Extra vigilance, careful management, and an emphasis on empathy makes treating cancer pain more effective during an opioid addiction epidemic.
Judith A. Paice, PhD, RN
Judith A. Paice, PhD, RN
Extra vigilance, careful management, and an emphasis on empathy makes treating cancer pain more effective during an opioid addiction epidemic, Judith A. Paice, PhD, RN, discussed during a presentation at the 2017 Lynn Sage Breast Cancer Symposium.
Both patients and physicians now approach opioid use with extra caution that is understandable in the current climate, but their caution may be excessive in some cases, said Paice, director of the Cancer Pain Program and a research professor of medicine at Northwestern University's Feinberg School of Medicine, as well as a past president of the American Pain Society.
More patients than ever are living with pain. As of 2012, there were 32.6 million people worldwide living with cancer and that number is expected to jump to 52.2 million by 2030, according to the International Agency for Research on Cancer.1
Improvements in cancer treatment have led to millions of patients surviving for a decade or more, with a corresponding increase in the number who live with pain. Paice cited a review in the journal Pain estimating that 40% of cancer survivors live with some degree of pain, and 5% to 10% have severe chronic pain that limits their ability to function.2 One in 5 childhood cancer survivors report pain.
Amid the hype concerning overuse of opioids, Paice is concerned that some patients still remain undertreated due to addiction fears that do not match the evidence. "After Prince died, people asked me to take them off their fentanyl patches, and I had to reassure them that Prince hadn't died from a fentanyl patch," she said. Though long-term opioid addiction often begins with the use of prescription painkillers like oxycodone, Paice cited research showing that 3 out of 4 such addicts acquired those pills illicitly rather than through a legitimate prescription.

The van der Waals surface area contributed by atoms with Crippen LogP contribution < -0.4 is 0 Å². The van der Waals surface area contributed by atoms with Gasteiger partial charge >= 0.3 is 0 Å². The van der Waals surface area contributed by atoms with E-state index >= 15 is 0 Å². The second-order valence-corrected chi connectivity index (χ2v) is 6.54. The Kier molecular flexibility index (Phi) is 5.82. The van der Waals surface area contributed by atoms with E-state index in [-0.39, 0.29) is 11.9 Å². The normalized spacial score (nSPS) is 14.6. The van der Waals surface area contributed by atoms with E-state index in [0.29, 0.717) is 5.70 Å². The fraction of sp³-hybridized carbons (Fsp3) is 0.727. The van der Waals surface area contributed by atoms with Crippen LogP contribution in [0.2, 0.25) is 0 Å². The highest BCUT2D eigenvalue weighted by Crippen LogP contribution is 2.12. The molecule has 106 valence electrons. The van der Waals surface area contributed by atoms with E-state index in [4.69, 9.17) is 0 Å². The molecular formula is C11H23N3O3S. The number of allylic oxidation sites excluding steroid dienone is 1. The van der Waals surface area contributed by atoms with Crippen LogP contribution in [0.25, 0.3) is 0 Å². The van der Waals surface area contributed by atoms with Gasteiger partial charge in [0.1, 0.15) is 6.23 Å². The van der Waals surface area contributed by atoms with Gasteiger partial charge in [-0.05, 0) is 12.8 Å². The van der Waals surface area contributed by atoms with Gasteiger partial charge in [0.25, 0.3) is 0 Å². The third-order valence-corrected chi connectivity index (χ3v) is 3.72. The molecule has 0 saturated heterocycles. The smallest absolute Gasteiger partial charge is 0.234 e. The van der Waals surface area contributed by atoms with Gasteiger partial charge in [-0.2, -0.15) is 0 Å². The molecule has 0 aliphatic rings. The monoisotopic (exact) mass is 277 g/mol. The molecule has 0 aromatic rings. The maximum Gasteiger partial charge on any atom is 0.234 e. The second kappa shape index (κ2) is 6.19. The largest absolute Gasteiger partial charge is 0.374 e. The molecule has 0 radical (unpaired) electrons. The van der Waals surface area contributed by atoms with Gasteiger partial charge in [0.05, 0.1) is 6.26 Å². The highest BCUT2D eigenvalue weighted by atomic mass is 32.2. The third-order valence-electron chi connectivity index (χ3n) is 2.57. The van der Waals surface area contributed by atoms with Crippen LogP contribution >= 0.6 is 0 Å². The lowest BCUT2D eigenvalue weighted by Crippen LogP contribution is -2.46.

Paice said both primary care physicians and insurance companies sometimes treat last year's CDC guidelines for opioid treatment as a mandate,3 even though they may be too conservative to be applied to cancer-related pain. "Many of us protested the recommendation that patients be given no more than 50 mg of morphine and only a 3-day supply at discharge," she said. "Imagine that 80-year-old woman who lives far from the hospital, relies on family members, is discharged on a Thursday, and now on a Saturday or Sunday has to get a new prescription."
Paice also cited statistics showing that while there is a rough correlation between sales of prescription opioids and deaths from opioid overdose, the number of deaths specifically from prescription opioids has plateaued (though deaths from illicit opioids are still climbing).
Nonetheless, the addiction danger is real and there are possible long-term health complications from sustained opioid use, even when the patient is not an addict, Paice said. "We didn't see these effects when I was starting out in practice because we only prescribed opioids at the end of life." They include constipation, mental clouding, upper gastrointestinal symptoms, various endocrinopathies, sleep apnea, and a poorly understood risk of opioid-induced hyperalgesia. There is even some evidence suggesting that prolonged opioid use hinders healing and may increase risk of cancer recurrence.
Paice recommended the following measures when giving cancer patients the full benefit of opioid pain relief in order to minimize risks:
Assess the patient's potential for addiction. Do they smoke, drink, use other drugs, or gamble? Have they done so in the past? Do any of their biologically close relatives demonstrate addictive behavior? Have they been sexually abused (a strong risk factor for addiction)? Do they worry about becoming addicted?
Monitoring and management. Do a urine tox screen at least annually for each patient on opioids, and more frequently for those at a higher risk of addiction, to assess whether they are overusing their pain medication or abusing other substances. Use your state's prescription drug management program, available in all states, except Missouri, to check whether your patients are getting multiple opioid prescriptions filled at the same time. (Paice discovered 1 patient was getting hydrocodone from both her and an orthopedic surgeon, from 2 different pharmacies.)
It's important to make sure patients are using their opioids for pain, rather than to relieve anxiety or help them sleep. "It's acceptable to take your medication before bed if you have vertebral fractures," and know that you'll have pain when you lie down, Paice said. "But if you're taking it every night at 9 to make you sleepy, we have a problem."
Safe storage and disposal. Illicit users of prescription opioids get their drugs from legitimate users, so patients need to be on guard. If patients come up short on their pills, they may be taking too many—or maybe someone is stealing them, Paice said. "I tell patients, 'Maybe it's not your grandkids, but it's their friends.'" Patients who have pills they no longer need should dispose of them through a formal drug take-back program.